Modeling fire and the terrestrial carbon balance

Authors

  • I. C. Prentice,

    1. QUEST, Department of Earth Sciences, University of Bristol, Bristol, UK
    2. Department of Biological Sciences, Macquarie University, North Ryde, New South Wales, Australia
    3. Grantham Institute for Climate Change, and Division of Biology, Imperial College, Ascot, UK
    Search for more papers by this author
  • D. I. Kelley,

    1. Department of Biological Sciences, Macquarie University, North Ryde, New South Wales, Australia
    2. School of Geographical Sciences, University of Bristol, Bristol, UK
    Search for more papers by this author
  • P. N. Foster,

    1. QUEST, Department of Earth Sciences, University of Bristol, Bristol, UK
    Search for more papers by this author
  • P. Friedlingstein,

    1. QUEST, Department of Earth Sciences, University of Bristol, Bristol, UK
    2. School of Geographical Sciences, University of Bristol, Bristol, UK
    3. Laboratoire des Sciences du Climat et de l'Environnement, CNRS, CEA, UVSQ, Gif-Sur-Yvette, France
    4. Department of Engineering, Computing and Mathematics, University of Exeter, Exeter, UK
    Search for more papers by this author
  • S. P. Harrison,

    1. Department of Biological Sciences, Macquarie University, North Ryde, New South Wales, Australia
    2. School of Geographical Sciences, University of Bristol, Bristol, UK
    Search for more papers by this author
  • P. J. Bartlein

    1. Department of Geography, University of Oregon, Eugene, Oregon, USA
    Search for more papers by this author

Abstract

[1] Four CO2 concentration inversions and the Global Fire Emissions Database (GFED) versions 2.1 and 3 are used to provide benchmarks for climate-driven modeling of the global land-atmosphere CO2 flux and the contribution of wildfire to this flux. The Land surface Processes and exchanges (LPX) model is introduced. LPX is based on the Lund-Potsdam-Jena Spread and Intensity of FIRE (LPJ-SPITFIRE) model with amended fire probability calculations. LPX omits human ignition sources yet simulates many aspects of global fire adequately. It captures the major features of observed geographic pattern in burnt area and its seasonal timing and the unimodal relationship of burnt area to precipitation. It simulates features of geographic variation in the sign of the interannual correlations of burnt area with antecedent dryness and precipitation. It simulates well the interannual variability of the global total land-atmosphere CO2 flux. There are differences among the global burnt area time series from GFED2.1, GFED3 and LPX, but some features are common to all. GFED3 fire CO2 fluxes account for only about 1/3 of the variation in total CO2 flux during 1997–2005. This relationship appears to be dominated by the strong climatic dependence of deforestation fires. The relationship of LPX-modeled fire CO2 fluxes to total CO2 fluxes is weak. Observed and modeled total CO2 fluxes track the El Niño–Southern Oscillation (ENSO) closely; GFED3 burnt area and global fire CO2 flux track the ENSO much less so. The GFED3 fire CO2 flux-ENSO connection is most prominent for the El Niño of 1997–1998, which produced exceptional burning conditions in several regions, especially equatorial Asia. The sign of the observed relationship between ENSO and fire varies regionally, and LPX captures the broad features of this variation. These complexities underscore the need for process-based modeling to assess the consequences of global change for fire and its implications for the carbon cycle.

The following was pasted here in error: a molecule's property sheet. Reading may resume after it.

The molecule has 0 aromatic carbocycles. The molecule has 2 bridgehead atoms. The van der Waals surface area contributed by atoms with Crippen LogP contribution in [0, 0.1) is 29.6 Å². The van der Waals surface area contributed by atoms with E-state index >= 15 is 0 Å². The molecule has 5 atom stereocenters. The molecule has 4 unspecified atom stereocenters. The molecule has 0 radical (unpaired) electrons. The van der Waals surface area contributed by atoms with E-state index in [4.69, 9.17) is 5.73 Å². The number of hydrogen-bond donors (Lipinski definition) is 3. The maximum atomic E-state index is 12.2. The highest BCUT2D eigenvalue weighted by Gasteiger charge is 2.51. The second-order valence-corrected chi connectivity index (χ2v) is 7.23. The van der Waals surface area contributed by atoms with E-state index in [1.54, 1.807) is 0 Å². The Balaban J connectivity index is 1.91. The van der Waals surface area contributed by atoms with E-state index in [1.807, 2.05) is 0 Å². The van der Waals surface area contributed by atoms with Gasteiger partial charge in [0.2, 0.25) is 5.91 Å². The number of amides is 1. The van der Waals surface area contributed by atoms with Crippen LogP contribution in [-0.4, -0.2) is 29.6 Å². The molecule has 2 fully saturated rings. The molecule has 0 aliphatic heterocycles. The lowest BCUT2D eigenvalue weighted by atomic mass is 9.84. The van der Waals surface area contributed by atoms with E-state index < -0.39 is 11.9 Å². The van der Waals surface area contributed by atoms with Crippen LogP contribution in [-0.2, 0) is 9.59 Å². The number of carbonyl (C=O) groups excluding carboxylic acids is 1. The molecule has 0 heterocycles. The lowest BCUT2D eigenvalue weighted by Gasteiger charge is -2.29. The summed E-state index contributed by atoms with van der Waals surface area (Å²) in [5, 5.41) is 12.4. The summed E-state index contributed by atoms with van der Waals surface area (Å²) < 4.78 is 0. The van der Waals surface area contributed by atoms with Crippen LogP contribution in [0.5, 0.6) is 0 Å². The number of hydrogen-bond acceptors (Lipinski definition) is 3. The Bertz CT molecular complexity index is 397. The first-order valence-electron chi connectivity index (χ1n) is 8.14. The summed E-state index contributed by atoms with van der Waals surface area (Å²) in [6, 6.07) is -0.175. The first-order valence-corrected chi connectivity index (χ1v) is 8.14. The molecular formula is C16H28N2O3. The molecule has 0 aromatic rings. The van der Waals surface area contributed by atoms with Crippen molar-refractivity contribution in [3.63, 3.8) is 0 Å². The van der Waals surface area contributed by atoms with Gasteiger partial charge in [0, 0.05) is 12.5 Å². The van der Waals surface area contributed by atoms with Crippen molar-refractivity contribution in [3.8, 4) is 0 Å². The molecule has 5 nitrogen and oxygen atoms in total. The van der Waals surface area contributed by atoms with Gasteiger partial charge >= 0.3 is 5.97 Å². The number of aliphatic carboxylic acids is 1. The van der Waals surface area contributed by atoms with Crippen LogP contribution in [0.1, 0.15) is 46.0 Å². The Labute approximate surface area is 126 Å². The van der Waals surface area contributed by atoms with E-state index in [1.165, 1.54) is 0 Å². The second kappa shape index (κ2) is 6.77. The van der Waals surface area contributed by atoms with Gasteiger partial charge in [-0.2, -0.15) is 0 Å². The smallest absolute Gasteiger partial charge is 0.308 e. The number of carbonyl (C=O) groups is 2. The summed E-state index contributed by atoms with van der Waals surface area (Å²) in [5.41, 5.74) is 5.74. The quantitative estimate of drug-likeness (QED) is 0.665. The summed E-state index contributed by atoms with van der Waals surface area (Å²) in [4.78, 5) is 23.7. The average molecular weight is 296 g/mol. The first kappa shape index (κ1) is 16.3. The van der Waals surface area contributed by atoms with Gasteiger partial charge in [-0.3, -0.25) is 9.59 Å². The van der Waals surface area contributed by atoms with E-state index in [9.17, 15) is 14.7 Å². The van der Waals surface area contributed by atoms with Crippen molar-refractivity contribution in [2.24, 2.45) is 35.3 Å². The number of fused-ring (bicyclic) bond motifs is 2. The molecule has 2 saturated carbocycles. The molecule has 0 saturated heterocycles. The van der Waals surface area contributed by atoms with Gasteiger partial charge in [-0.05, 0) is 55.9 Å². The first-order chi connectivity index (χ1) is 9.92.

Ancillary